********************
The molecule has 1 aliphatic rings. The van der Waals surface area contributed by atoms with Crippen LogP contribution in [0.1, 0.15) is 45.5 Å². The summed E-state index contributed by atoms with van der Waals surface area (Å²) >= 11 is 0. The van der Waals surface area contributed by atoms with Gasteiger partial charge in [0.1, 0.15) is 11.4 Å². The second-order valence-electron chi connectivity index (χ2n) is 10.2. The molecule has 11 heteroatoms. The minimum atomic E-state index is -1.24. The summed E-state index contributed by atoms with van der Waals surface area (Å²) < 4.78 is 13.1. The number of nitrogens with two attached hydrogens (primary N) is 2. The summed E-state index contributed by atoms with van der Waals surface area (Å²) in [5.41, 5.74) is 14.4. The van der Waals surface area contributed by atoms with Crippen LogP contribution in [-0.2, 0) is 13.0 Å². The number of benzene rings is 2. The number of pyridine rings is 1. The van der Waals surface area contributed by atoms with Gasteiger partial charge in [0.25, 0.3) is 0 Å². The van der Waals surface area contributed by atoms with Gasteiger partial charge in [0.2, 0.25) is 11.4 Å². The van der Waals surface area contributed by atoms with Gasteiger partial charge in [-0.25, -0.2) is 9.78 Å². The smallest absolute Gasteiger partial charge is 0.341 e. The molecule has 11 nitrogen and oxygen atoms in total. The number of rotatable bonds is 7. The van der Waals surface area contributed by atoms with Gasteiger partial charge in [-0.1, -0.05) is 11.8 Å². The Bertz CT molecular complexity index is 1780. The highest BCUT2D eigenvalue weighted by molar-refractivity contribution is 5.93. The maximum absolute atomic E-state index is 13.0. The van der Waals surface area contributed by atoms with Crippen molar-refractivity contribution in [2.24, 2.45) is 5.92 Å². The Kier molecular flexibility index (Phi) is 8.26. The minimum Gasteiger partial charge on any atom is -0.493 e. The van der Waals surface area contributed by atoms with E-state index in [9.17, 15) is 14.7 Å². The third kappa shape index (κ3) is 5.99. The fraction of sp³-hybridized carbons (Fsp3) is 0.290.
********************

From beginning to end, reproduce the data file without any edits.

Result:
The molecule has 1 aliphatic rings. The van der Waals surface area contributed by atoms with Crippen LogP contribution in [0.1, 0.15) is 45.5 Å². The summed E-state index contributed by atoms with van der Waals surface area (Å²) >= 11 is 0. The van der Waals surface area contributed by atoms with Gasteiger partial charge in [0.1, 0.15) is 11.4 Å². The second-order valence-electron chi connectivity index (χ2n) is 10.2. The molecule has 11 heteroatoms. The minimum atomic E-state index is -1.24. The summed E-state index contributed by atoms with van der Waals surface area (Å²) < 4.78 is 13.1. The number of nitrogens with two attached hydrogens (primary N) is 2. The summed E-state index contributed by atoms with van der Waals surface area (Å²) in [5.41, 5.74) is 14.4. The van der Waals surface area contributed by atoms with Crippen LogP contribution in [-0.2, 0) is 13.0 Å². The number of benzene rings is 2. The number of pyridine rings is 1. The van der Waals surface area contributed by atoms with Gasteiger partial charge in [0.25, 0.3) is 0 Å². The van der Waals surface area contributed by atoms with Gasteiger partial charge in [0.2, 0.25) is 11.4 Å². The van der Waals surface area contributed by atoms with Gasteiger partial charge in [-0.25, -0.2) is 9.78 Å². The smallest absolute Gasteiger partial charge is 0.341 e. The molecule has 11 nitrogen and oxygen atoms in total. The number of rotatable bonds is 7. The van der Waals surface area contributed by atoms with Gasteiger partial charge in [-0.1, -0.05) is 11.8 Å². The Bertz CT molecular complexity index is 1780. The highest BCUT2D eigenvalue weighted by molar-refractivity contribution is 5.93. The maximum absolute atomic E-state index is 13.0. The van der Waals surface area contributed by atoms with Crippen molar-refractivity contribution in [2.24, 2.45) is 5.92 Å². The Kier molecular flexibility index (Phi) is 8.26. The minimum Gasteiger partial charge on any atom is -0.493 e. The van der Waals surface area contributed by atoms with E-state index in [9.17, 15) is 14.7 Å². The third kappa shape index (κ3) is 5.99. The fraction of sp³-hybridized carbons (Fsp3) is 0.290.